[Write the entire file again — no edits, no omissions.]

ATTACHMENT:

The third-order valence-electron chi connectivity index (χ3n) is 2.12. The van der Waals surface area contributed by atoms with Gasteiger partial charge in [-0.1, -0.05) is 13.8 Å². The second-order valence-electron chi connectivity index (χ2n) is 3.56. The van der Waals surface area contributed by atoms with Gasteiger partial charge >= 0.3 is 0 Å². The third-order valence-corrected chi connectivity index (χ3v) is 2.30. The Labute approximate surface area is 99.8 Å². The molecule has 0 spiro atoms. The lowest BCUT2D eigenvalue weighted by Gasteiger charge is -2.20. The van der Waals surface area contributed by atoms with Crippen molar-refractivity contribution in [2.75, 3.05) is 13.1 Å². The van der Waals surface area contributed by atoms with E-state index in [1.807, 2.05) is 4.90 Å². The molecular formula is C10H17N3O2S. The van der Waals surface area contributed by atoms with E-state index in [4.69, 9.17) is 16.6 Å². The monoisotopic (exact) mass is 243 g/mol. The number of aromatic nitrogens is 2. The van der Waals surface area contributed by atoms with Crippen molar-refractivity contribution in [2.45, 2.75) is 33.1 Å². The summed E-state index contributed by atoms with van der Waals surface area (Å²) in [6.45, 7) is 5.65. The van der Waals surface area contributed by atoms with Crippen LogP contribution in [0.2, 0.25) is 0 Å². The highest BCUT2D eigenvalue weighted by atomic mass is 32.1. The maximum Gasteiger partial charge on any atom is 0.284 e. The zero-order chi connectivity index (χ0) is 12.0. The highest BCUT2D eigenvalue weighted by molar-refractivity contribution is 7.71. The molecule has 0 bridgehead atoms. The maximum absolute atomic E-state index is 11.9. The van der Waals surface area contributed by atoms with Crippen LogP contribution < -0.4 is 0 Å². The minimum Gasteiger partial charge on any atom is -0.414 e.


The third-order valence-electron chi connectivity index (χ3n) is 2.12. The van der Waals surface area contributed by atoms with Gasteiger partial charge in [-0.1, -0.05) is 13.8 Å². The second-order valence-electron chi connectivity index (χ2n) is 3.56. The van der Waals surface area contributed by atoms with Gasteiger partial charge >= 0.3 is 0 Å². The third-order valence-corrected chi connectivity index (χ3v) is 2.30. The Labute approximate surface area is 99.8 Å². The molecule has 0 spiro atoms. The lowest BCUT2D eigenvalue weighted by Gasteiger charge is -2.20. The van der Waals surface area contributed by atoms with Crippen molar-refractivity contribution in [2.75, 3.05) is 13.1 Å². The van der Waals surface area contributed by atoms with E-state index in [1.807, 2.05) is 4.90 Å². The molecular formula is C10H17N3O2S. The van der Waals surface area contributed by atoms with E-state index in [4.69, 9.17) is 16.6 Å². The monoisotopic (exact) mass is 243 g/mol. The number of aromatic nitrogens is 2. The van der Waals surface area contributed by atoms with Crippen molar-refractivity contribution in [2.45, 2.75) is 33.1 Å². The summed E-state index contributed by atoms with van der Waals surface area (Å²) in [6.45, 7) is 5.65. The van der Waals surface area contributed by atoms with Crippen LogP contribution in [0.2, 0.25) is 0 Å². The highest BCUT2D eigenvalue weighted by atomic mass is 32.1. The maximum Gasteiger partial charge on any atom is 0.284 e. The zero-order chi connectivity index (χ0) is 12.0. The highest BCUT2D eigenvalue weighted by molar-refractivity contribution is 7.71. The molecule has 0 bridgehead atoms. The maximum absolute atomic E-state index is 11.9. The van der Waals surface area contributed by atoms with Crippen LogP contribution < -0.4 is 0 Å². The minimum Gasteiger partial charge on any atom is -0.414 e.